These books help build better relationships with those different than ourselves
December 29, 2005
Things are not always as they seem. That applies to just about everything. Perhaps the most important issue in this regard is people – our perception of another person and the relationship we develop or fail to develop with that person.
From time to time we all fall victim to thinking that who we are, where and how we live, what we do, and so on, is the “right” way, the best way, the only way. This is ethnocentrism, and that attitude is dangerous. It’s the reason wars are waged, why neighbors can’t get along, why friendships are not forged.
We need to teach children to guard against narrow-mindedness. The best way to accomplish this is by our example, for children are influenced by the adults in their life and will copy adult behavior. Another avenue to help children in this regard is to read books together that address these issues, such as the ones reviewed below. Not only will these books be helpful to children, but hopefully will cause adults to examine their own thoughts and behaviors. Take a look and see what you think.
Books to Borrow
The following book is available at many public libraries.
“Whoever You Are” by Mem Fox, illustrated by Leslie Staub, Harcourt Brace and Company, 32 pages
Recommended Stories For You
Read aloud: age 4 and older. Read yourself: age 7Ð8 and older.
In this strong and wonderful book, author Mem Fox and illustrator Leslie Staub have created a masterpiece that should be read by people of all ages and taken to heart.
There are people all over the world, just like you. Their skin may be a different color than yours, their words may be different as well as their lives, “but inside their hearts are just like yours, whoever they are, wherever they are, all over the world.” We smile the same, cry and feel the same hurts, our joys are the same and love is the same, all over the world.
This is a powerful book that embraces the hope of a truly unified world; one that transcends cultural, ethnic and religious differences and celebrates the goodness of our diversity and the endless ways that we are all really the same.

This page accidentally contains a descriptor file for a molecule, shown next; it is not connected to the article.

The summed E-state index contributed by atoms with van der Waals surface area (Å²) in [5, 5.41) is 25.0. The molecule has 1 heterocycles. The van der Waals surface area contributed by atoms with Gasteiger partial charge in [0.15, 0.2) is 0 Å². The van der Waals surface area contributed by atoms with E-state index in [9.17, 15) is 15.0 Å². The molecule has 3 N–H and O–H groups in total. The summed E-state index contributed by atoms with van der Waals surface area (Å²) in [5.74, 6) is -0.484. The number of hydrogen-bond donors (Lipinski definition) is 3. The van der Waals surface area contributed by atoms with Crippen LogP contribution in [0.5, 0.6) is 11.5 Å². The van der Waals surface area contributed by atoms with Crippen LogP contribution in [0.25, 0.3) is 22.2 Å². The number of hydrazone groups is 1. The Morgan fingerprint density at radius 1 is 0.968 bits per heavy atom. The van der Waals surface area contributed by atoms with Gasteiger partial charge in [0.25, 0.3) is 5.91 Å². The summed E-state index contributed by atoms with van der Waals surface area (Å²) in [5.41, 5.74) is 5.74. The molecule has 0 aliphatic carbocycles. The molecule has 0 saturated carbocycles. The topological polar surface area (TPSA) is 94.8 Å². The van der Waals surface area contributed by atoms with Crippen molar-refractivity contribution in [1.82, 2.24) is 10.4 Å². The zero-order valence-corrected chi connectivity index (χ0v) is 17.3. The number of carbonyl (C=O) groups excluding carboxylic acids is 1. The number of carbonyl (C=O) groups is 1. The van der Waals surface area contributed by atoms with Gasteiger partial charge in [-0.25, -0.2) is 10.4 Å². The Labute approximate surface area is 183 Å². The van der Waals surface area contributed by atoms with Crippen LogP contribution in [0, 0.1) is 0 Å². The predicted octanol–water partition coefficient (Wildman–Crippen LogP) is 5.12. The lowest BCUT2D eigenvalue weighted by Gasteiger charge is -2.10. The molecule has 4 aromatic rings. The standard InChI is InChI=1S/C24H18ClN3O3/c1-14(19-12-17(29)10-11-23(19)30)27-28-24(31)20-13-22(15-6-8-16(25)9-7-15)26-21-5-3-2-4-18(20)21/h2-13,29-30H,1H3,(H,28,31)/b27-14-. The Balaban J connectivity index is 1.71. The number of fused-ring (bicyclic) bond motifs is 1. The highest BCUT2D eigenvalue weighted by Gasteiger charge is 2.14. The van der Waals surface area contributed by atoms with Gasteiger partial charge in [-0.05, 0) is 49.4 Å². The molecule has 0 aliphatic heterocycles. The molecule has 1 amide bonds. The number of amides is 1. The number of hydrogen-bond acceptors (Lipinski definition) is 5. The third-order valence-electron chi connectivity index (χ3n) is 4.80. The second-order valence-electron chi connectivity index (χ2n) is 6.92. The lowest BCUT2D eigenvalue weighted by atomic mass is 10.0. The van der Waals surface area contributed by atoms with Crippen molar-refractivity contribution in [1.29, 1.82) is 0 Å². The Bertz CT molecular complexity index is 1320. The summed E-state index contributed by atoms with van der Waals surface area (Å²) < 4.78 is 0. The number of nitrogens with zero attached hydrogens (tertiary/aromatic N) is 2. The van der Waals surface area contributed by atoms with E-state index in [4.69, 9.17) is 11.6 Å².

Library: Dayton Valley Branch Library, 321 Old Dayton Valley Road
Branch Manager: Theresa Kenneston
Choices this week: “Miss Smith’s Incredible Storybook” by Michael Garland; “Miss Spider’s Tea Party” by David Kirk; “One Monkey Too Many” by Jackie French Koller
Books to Buy
The following books are available at favorite bookstores.
“What I Like About Me!” by Allia Zobel-Nolan, illustrated by Miki Sakamoto, Reader’s Digest Children’s Books, 2005, 14 pages, $14.99 hardcover
Read aloud: age 3Ð7. Read yourself: age 6Ð7.
No two people are alike, and the kids in this book think that’s terrific! Featuring children talking about what they like about themselves, readers gain a positive perspective on differences and why we should all celebrate in that.
One boy loves his spiky hair while a girl loves the way her hair becomes curly in damp weather. A girl loves her braces and how they make her teeth shine, and a boy loves his big ears, especially when the girls laugh when he wiggles them.
Whether it’s freckles or glasses or different choices for lunch, these and other differences are portrayed in a positive, upbeat way.
With tabs to pull, touch-and-feel elements, and flaps to open, this fun book delivers important messages on acceptance, understanding, and learning to like yourself and others for the unique qualities we all possess.
“Am I a Color Too?” by Heidi Cole & Nancy Vogl, illustrated by Gerald Purnell, Illumination Arts, 2005, 32 pages, $15.95 hardcover
Read aloud: age 4 and older. Read yourself: age 7 and older.
The young narrator of this book wonders why people focus so much on labeling people’s skin color rather than seeing a person for who and what they are inside, where it counts. People call his father “black” and his mother “white,” and he wonders, “Am I a color too?”
Beautifully written and illustrated, this simple yet profound book serves as an important inspiration to look beyond the outward appearance of every person and see the beauty and worth that exists within.
n Nationally syndicated, Kendal Rautzhan writes and lectures on children’s literature. She can be reached by e-mail at firstname.lastname@example.org.